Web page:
Are our objections to instruments based on a logical and consistent interpretation of the Scriptures? Can we object to the use of an instrument based on a direct command? No, because there are no direct commands which command us to use instruments or refrain from using them. The same is true regarding necessary inferences. Should we object to the use of instruments because there are no approved examples of their use? No, because approved examples are not a valid means determining what is and is not authorized by God (please refer to the articles “Are Approved Examples Binding? (Part 1)“, “Are Approved Examples Binding? (Part 2)” and “Pattern Theology“). Since the Bible is silent regarding instruments, may we conclude they are therefore forbidden? No, because when God has given no instruction we are free to choose our course of action.
Additional objections are made based on specific authority, the definition of the words “psallo” & “psalmos” and secular history.
Psallo & Psalmos
The Greek word “psallo” (Strong’s number G5567) is used only four times in the New Testament and it is translated into English as “sing(ing)” and “making melody”. “Psalmos” (Strong’s G5568) has essentially the same definition since both share the same root word in Greek. Thayer’s Greek Lexicon defines “psallo” it in this way:
1) to pluck off, pull out
2) to cause to vibrate by touching, to twang
a) to touch or strike the chord, to twang the strings of a musical instrument so that they gently vibrate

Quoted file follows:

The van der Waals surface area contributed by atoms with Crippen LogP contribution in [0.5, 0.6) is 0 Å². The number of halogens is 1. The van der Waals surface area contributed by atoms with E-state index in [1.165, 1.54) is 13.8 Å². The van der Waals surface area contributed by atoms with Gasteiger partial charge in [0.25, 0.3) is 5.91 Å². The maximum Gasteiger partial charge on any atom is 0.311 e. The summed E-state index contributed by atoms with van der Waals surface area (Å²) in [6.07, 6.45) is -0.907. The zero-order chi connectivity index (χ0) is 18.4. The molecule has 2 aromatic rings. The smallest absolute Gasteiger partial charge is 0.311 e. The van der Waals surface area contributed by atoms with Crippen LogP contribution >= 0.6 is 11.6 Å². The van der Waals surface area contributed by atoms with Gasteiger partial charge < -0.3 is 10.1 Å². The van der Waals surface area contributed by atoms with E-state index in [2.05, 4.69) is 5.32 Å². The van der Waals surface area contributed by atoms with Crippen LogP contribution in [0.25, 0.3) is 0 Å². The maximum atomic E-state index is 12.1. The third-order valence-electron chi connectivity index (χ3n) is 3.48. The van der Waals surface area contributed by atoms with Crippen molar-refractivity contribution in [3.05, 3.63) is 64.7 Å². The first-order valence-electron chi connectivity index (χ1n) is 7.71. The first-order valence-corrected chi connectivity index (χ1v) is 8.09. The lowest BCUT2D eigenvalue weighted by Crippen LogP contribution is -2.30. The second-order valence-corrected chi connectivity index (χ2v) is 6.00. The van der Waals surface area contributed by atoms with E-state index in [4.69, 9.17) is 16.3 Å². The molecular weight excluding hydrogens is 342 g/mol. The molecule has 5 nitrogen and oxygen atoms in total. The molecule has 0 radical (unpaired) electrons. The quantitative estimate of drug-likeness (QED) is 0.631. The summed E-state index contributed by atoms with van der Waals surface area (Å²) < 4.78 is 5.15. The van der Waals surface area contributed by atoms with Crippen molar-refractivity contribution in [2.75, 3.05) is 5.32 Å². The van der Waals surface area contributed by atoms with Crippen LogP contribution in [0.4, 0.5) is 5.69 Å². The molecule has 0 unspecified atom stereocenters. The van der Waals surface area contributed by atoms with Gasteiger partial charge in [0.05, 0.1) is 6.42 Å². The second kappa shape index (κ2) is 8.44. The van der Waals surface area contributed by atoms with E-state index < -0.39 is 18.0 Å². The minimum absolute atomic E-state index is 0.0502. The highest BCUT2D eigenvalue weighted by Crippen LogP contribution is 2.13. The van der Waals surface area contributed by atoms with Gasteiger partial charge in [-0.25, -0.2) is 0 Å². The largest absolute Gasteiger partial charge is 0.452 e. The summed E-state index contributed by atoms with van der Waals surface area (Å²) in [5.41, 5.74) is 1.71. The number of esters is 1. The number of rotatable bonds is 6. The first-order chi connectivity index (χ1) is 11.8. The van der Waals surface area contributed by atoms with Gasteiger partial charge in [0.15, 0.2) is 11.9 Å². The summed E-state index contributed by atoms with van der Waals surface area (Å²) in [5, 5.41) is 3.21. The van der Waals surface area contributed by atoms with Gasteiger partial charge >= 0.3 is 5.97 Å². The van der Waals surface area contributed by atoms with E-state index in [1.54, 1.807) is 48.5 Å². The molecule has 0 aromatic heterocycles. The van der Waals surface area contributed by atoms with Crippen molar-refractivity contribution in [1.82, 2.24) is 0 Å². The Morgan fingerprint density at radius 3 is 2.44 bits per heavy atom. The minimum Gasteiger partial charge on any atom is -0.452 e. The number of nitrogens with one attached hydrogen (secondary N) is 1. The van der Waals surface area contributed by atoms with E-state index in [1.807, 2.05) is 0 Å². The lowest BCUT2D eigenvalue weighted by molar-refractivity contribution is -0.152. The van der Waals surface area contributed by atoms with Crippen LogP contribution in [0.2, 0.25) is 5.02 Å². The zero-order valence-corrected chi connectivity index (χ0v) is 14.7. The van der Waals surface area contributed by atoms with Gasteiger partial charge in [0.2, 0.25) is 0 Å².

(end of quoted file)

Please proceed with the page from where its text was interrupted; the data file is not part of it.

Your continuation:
b) to play on a stringed instrument, to play, the harp, etc.
c) to sing to the music of the harp
d) in the NT to sing a hymn, to celebrate the praises of God in song
Those who oppose instrumental music say that the word’s definitions do not necessarily require the use of an instrument to accompany singing. They have some very convincing arguments which I believe are valid. Those who are in favor of using instrumental music argue that inherent in the very definition of the words is the idea of playing an instrument. Therefore, since the Holy Spirit guided the New Testament writers to use the word “psallo” and “psalmos” the use of instruments are authorized by God. Those not in favor also have some very convincing arguments which I believe are valid.
How can both sides have valid arguments? Am I advocating that both sides are correct about the definition of the word? I am indeed! I am no Greek scholar by any means. However, as I have examined how the words are used both in the New Testament and in ancient Greek secular writings it seems that the words can indicate either singing alone, playing alone, or singing and playing combined depending on the context!
When the word “psallo” is used in connection with an instrument, it is translated “play”. When the word “Psallo” appears in the text alone, it is translated sing. For example: